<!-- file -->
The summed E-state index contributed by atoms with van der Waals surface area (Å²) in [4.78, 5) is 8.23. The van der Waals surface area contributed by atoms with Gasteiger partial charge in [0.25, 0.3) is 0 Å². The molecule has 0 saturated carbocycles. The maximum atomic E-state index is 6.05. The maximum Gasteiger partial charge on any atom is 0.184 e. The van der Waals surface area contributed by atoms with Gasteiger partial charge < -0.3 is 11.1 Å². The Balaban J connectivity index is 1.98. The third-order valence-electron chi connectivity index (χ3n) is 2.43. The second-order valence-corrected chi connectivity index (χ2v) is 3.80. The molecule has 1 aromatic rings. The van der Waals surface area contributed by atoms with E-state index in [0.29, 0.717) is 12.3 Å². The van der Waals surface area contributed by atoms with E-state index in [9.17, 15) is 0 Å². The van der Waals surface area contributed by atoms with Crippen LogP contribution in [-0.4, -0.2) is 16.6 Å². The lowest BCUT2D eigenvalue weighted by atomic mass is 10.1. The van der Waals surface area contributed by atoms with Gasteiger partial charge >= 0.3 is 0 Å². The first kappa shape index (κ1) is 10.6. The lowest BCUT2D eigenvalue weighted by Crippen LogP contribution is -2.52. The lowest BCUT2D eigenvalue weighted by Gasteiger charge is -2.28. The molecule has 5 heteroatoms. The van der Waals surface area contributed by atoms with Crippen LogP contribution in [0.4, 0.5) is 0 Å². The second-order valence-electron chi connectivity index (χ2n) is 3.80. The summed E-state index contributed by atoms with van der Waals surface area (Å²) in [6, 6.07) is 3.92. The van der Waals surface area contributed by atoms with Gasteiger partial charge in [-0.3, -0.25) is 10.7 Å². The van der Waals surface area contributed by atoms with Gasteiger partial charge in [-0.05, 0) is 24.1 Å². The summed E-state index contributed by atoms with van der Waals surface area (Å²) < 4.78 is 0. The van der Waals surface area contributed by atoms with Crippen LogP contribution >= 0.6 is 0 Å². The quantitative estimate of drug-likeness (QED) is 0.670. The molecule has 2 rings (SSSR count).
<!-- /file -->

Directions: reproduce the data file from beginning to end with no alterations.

The summed E-state index contributed by atoms with van der Waals surface area (Å²) in [4.78, 5) is 8.23. The van der Waals surface area contributed by atoms with Gasteiger partial charge in [0.25, 0.3) is 0 Å². The molecule has 0 saturated carbocycles. The maximum atomic E-state index is 6.05. The maximum Gasteiger partial charge on any atom is 0.184 e. The van der Waals surface area contributed by atoms with Gasteiger partial charge < -0.3 is 11.1 Å². The Balaban J connectivity index is 1.98. The third-order valence-electron chi connectivity index (χ3n) is 2.43. The second-order valence-corrected chi connectivity index (χ2v) is 3.80. The molecule has 1 aromatic rings. The van der Waals surface area contributed by atoms with E-state index in [0.29, 0.717) is 12.3 Å². The van der Waals surface area contributed by atoms with E-state index in [9.17, 15) is 0 Å². The van der Waals surface area contributed by atoms with Crippen LogP contribution in [-0.4, -0.2) is 16.6 Å². The lowest BCUT2D eigenvalue weighted by atomic mass is 10.1. The van der Waals surface area contributed by atoms with Gasteiger partial charge >= 0.3 is 0 Å². The first kappa shape index (κ1) is 10.6. The lowest BCUT2D eigenvalue weighted by Crippen LogP contribution is -2.52. The lowest BCUT2D eigenvalue weighted by Gasteiger charge is -2.28. The molecule has 5 heteroatoms. The van der Waals surface area contributed by atoms with Crippen LogP contribution in [0.4, 0.5) is 0 Å². The second-order valence-electron chi connectivity index (χ2n) is 3.80. The summed E-state index contributed by atoms with van der Waals surface area (Å²) in [6, 6.07) is 3.92. The van der Waals surface area contributed by atoms with Gasteiger partial charge in [-0.3, -0.25) is 10.7 Å². The van der Waals surface area contributed by atoms with Gasteiger partial charge in [-0.05, 0) is 24.1 Å². The summed E-state index contributed by atoms with van der Waals surface area (Å²) < 4.78 is 0. The van der Waals surface area contributed by atoms with Crippen LogP contribution >= 0.6 is 0 Å². The quantitative estimate of drug-likeness (QED) is 0.670. The molecule has 2 rings (SSSR count).